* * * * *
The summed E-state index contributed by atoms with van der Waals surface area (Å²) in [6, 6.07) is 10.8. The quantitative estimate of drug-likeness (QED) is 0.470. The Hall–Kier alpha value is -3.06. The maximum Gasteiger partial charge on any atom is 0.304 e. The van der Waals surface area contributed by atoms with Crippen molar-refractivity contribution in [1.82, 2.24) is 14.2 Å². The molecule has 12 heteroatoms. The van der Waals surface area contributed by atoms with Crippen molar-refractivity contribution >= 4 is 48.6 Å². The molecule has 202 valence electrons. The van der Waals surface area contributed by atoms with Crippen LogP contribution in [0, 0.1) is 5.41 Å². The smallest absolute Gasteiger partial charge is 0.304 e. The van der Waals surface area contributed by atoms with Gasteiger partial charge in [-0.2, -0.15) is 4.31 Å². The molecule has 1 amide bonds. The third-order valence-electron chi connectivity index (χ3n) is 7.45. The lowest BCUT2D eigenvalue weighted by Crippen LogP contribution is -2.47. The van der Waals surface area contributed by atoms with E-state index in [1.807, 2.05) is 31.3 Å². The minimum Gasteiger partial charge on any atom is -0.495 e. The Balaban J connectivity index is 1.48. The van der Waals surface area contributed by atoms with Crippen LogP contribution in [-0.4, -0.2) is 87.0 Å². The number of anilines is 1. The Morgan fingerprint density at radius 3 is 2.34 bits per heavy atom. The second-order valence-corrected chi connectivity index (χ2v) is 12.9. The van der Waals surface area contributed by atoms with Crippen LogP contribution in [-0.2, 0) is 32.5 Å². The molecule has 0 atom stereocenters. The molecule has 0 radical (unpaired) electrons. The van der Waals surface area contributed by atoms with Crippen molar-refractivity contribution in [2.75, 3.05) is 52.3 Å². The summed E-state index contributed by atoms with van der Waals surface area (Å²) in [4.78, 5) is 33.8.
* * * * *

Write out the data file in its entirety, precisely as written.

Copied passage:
The summed E-state index contributed by atoms with van der Waals surface area (Å²) in [6, 6.07) is 10.8. The quantitative estimate of drug-likeness (QED) is 0.470. The Hall–Kier alpha value is -3.06. The maximum Gasteiger partial charge on any atom is 0.304 e. The van der Waals surface area contributed by atoms with Crippen molar-refractivity contribution in [1.82, 2.24) is 14.2 Å². The molecule has 12 heteroatoms. The van der Waals surface area contributed by atoms with Crippen molar-refractivity contribution >= 4 is 48.6 Å². The molecule has 202 valence electrons. The van der Waals surface area contributed by atoms with Crippen LogP contribution in [0, 0.1) is 5.41 Å². The smallest absolute Gasteiger partial charge is 0.304 e. The van der Waals surface area contributed by atoms with Gasteiger partial charge in [-0.2, -0.15) is 4.31 Å². The molecule has 1 amide bonds. The third-order valence-electron chi connectivity index (χ3n) is 7.45. The lowest BCUT2D eigenvalue weighted by Crippen LogP contribution is -2.47. The van der Waals surface area contributed by atoms with E-state index in [1.807, 2.05) is 31.3 Å². The minimum Gasteiger partial charge on any atom is -0.495 e. The Balaban J connectivity index is 1.48. The van der Waals surface area contributed by atoms with Crippen LogP contribution in [-0.4, -0.2) is 87.0 Å². The number of anilines is 1. The Morgan fingerprint density at radius 3 is 2.34 bits per heavy atom. The second-order valence-corrected chi connectivity index (χ2v) is 12.9. The van der Waals surface area contributed by atoms with Crippen LogP contribution in [-0.2, 0) is 32.5 Å². The molecule has 0 atom stereocenters. The molecule has 0 radical (unpaired) electrons. The van der Waals surface area contributed by atoms with Crippen molar-refractivity contribution in [2.75, 3.05) is 52.3 Å². The summed E-state index contributed by atoms with van der Waals surface area (Å²) in [4.78, 5) is 33.8.